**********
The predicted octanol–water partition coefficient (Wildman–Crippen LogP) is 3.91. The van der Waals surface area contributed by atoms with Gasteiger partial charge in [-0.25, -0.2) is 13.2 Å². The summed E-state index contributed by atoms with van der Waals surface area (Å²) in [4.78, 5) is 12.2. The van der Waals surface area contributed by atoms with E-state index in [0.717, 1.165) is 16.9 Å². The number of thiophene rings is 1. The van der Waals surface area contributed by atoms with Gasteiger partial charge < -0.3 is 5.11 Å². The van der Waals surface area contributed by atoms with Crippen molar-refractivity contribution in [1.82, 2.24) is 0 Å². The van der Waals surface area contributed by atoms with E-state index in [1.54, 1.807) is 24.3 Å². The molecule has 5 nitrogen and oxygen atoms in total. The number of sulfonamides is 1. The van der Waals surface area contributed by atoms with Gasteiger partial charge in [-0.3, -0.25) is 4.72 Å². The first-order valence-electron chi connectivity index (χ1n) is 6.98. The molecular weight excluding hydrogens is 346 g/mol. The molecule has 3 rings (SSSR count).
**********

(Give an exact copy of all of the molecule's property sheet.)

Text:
The predicted octanol–water partition coefficient (Wildman–Crippen LogP) is 3.91. The van der Waals surface area contributed by atoms with Gasteiger partial charge in [-0.25, -0.2) is 13.2 Å². The summed E-state index contributed by atoms with van der Waals surface area (Å²) in [4.78, 5) is 12.2. The van der Waals surface area contributed by atoms with E-state index in [0.717, 1.165) is 16.9 Å². The number of thiophene rings is 1. The van der Waals surface area contributed by atoms with Gasteiger partial charge < -0.3 is 5.11 Å². The van der Waals surface area contributed by atoms with Crippen molar-refractivity contribution in [1.82, 2.24) is 0 Å². The van der Waals surface area contributed by atoms with E-state index in [1.54, 1.807) is 24.3 Å². The molecule has 5 nitrogen and oxygen atoms in total. The number of sulfonamides is 1. The van der Waals surface area contributed by atoms with Gasteiger partial charge in [-0.3, -0.25) is 4.72 Å². The first-order valence-electron chi connectivity index (χ1n) is 6.98. The molecular weight excluding hydrogens is 346 g/mol. The molecule has 3 rings (SSSR count).